Clicking Backup Data to FTP Server button will have to send the username and password of the FTP account before uploading the data. The following figure shows request with the username “data” is intercepted.
Now, click OK to forward the request and then we should see the next request with the FTP password being sent by the application as shown in the following figure.
The FTP password is p@ssw0rd in this case. Forwarding the above request will authenticate the application, and the next command will be executed. As you can see in the figure below, STOR admin.csv is executed on the FTP Server. This is an indication that some data is being uploaded on to the server after successfully authenticating.
The requests we saw earlier will also be available in the Traffic Log tab, and they can be viewed later.
Since we already got the FTP Credentials, we can use any FTP client to login to the FTP Server and view/transfer data. A simpler way of doing it is to use a browser and loading ftp://192.168.56.110 as shown below.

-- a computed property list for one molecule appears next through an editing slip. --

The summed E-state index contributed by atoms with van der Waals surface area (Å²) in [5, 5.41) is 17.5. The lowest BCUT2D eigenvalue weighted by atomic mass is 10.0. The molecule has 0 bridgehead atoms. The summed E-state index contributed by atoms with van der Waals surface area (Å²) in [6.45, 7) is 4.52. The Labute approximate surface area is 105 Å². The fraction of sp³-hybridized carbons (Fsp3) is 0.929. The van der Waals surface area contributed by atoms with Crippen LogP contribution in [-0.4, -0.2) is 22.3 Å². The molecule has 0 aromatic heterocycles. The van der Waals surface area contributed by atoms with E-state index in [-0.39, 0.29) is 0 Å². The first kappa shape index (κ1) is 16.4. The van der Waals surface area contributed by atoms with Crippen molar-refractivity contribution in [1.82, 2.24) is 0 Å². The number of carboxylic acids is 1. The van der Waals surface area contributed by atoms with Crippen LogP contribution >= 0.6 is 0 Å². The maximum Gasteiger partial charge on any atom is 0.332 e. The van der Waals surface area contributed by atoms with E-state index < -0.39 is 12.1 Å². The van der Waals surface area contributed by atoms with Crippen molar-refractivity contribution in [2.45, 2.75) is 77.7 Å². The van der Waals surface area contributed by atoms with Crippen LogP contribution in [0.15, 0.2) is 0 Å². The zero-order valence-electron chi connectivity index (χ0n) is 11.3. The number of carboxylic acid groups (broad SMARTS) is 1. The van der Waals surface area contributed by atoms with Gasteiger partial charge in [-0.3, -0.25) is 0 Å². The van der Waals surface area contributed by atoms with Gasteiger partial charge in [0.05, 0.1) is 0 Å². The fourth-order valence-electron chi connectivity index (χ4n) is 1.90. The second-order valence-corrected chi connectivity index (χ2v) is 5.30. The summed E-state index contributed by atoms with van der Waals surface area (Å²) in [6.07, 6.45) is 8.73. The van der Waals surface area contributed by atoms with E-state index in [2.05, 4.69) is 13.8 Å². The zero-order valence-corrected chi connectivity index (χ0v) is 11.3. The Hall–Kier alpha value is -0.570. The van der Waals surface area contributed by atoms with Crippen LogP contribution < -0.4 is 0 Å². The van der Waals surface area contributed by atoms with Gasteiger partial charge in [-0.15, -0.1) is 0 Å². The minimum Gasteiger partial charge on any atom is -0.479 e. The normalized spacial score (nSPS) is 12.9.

Enter the credentials we obtained (dvta:p@ssw0rd) and we should see the listing of files on the FTP Server as shown below.
You may try to use the FileZilla FTP client or any other similar tool if you want to upload/download files.
It should be noted that we can also modify the traffic using Echo Mirage without changing the number of bytes. We will discuss an example of it in a later article.
Analysis with Wireshark:
Another way of traffic analysis is to use Wireshark. Since the thick application is running on the user’s machine, any traffic generated by the application should be visible on the network interface. So, let us see how we can view the same FTP traffic using Wireshark.